Eating less could help you remember more, researchers have found.
And swapping dessert for an after-dinner coffee could be good for your brain, as well as your waistline.
The news follows an Italian study into "calorific restriction" - the idea that near-starvation rations boost health and extend life. Scientists have long known of the phenomenon, but have struggled to work out just what it is about severely cutting calories that improves health.
Researcher Giovambattista Pani decided to focus on a protein called CREB1 that is known to be important to memory and learning.
In experiments on mice, he showed that cutting calories boosted learning - but only if they still were able to make CREB1.
He also showed that cutting calories boosts the amount of the protein made in the brain.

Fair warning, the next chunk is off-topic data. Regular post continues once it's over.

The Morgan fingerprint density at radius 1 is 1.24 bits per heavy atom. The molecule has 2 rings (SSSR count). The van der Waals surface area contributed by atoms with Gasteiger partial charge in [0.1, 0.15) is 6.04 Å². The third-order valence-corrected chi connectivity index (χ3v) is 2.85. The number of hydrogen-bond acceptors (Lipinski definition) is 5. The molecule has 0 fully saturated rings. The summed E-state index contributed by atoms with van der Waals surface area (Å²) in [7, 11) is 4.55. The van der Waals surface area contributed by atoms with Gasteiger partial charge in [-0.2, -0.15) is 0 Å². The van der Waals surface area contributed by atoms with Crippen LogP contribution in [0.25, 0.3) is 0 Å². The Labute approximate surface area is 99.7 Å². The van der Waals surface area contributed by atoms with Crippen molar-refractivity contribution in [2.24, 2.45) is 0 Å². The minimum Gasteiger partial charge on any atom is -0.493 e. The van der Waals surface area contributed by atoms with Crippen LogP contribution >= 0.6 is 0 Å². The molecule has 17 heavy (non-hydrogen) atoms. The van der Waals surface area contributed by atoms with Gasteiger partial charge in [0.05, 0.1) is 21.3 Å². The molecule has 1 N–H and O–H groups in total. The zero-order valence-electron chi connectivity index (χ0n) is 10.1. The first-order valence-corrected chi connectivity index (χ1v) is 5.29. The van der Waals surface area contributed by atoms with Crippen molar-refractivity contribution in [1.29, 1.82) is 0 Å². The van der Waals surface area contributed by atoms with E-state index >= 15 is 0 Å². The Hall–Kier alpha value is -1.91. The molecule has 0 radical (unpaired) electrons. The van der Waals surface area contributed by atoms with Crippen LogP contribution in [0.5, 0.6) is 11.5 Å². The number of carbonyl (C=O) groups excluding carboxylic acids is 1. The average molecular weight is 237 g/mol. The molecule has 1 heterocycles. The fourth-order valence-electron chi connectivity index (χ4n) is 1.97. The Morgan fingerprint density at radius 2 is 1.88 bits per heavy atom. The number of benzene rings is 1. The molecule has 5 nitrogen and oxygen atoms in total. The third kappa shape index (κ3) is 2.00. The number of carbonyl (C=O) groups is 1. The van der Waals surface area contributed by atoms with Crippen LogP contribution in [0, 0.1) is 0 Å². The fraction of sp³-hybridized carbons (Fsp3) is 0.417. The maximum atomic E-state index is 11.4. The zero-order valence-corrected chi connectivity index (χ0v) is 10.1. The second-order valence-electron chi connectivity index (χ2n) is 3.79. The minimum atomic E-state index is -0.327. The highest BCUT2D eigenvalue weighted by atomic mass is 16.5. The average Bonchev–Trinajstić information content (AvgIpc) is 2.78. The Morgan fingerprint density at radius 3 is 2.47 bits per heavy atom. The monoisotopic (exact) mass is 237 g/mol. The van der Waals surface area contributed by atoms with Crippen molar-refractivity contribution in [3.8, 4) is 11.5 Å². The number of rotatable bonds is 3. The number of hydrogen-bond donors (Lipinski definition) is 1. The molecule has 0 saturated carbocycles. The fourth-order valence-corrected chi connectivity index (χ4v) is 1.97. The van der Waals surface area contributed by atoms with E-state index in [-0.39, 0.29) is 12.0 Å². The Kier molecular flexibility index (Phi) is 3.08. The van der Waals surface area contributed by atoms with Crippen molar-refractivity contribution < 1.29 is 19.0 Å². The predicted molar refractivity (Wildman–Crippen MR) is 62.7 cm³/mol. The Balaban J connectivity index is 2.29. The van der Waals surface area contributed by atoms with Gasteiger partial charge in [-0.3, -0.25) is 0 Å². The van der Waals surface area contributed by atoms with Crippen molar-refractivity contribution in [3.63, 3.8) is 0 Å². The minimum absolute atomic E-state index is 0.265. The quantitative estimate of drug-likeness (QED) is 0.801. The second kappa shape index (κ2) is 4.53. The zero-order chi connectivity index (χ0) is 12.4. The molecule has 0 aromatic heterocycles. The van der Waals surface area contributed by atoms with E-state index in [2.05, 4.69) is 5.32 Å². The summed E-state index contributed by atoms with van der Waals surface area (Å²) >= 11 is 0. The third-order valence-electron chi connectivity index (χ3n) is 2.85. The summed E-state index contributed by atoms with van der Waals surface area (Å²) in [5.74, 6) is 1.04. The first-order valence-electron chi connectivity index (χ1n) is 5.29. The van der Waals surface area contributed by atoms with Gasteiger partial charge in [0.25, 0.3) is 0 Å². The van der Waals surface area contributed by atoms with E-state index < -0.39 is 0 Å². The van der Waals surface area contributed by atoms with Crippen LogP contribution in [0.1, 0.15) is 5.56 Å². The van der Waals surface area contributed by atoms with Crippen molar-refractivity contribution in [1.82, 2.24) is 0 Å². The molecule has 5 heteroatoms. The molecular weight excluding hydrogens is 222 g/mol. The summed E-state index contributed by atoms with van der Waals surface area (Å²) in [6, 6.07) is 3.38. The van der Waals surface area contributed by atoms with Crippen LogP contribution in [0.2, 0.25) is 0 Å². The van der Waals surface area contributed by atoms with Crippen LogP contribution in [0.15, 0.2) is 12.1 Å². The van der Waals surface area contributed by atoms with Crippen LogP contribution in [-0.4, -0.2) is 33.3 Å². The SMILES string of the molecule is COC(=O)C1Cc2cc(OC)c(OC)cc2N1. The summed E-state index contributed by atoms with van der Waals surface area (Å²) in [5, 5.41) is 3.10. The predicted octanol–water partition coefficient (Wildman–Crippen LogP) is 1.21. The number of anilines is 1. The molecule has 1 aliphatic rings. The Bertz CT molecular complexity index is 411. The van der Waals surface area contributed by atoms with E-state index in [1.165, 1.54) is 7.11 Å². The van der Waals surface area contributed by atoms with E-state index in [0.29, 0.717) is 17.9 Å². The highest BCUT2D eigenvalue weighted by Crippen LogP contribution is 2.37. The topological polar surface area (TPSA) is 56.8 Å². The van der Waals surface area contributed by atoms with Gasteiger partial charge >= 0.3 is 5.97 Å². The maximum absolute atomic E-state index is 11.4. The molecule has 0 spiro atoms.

The animals' calorie count was only cut by 25 to 30 per cent. In human terms, this equates to about 600 calories a day, which is roughly the equivalent or having cereal for breakfast instead of a full fry-up.
A cup of tea or coffee may also be beneficial, with studies crediting caffeine with upping the amount of CREB1 made in the body.
Dr Pani, of the Catholic University of the Sacred Heart in Rome, suggested medicines could be developed that "turn up" CREB1.
"This gives us a tool to better investigate this brain circuitry and try to figure out more drugs that do the same," he said.
His experiments are detailed in the journal Proceedings of the National Academy of Sciences.
- DAILY MAIL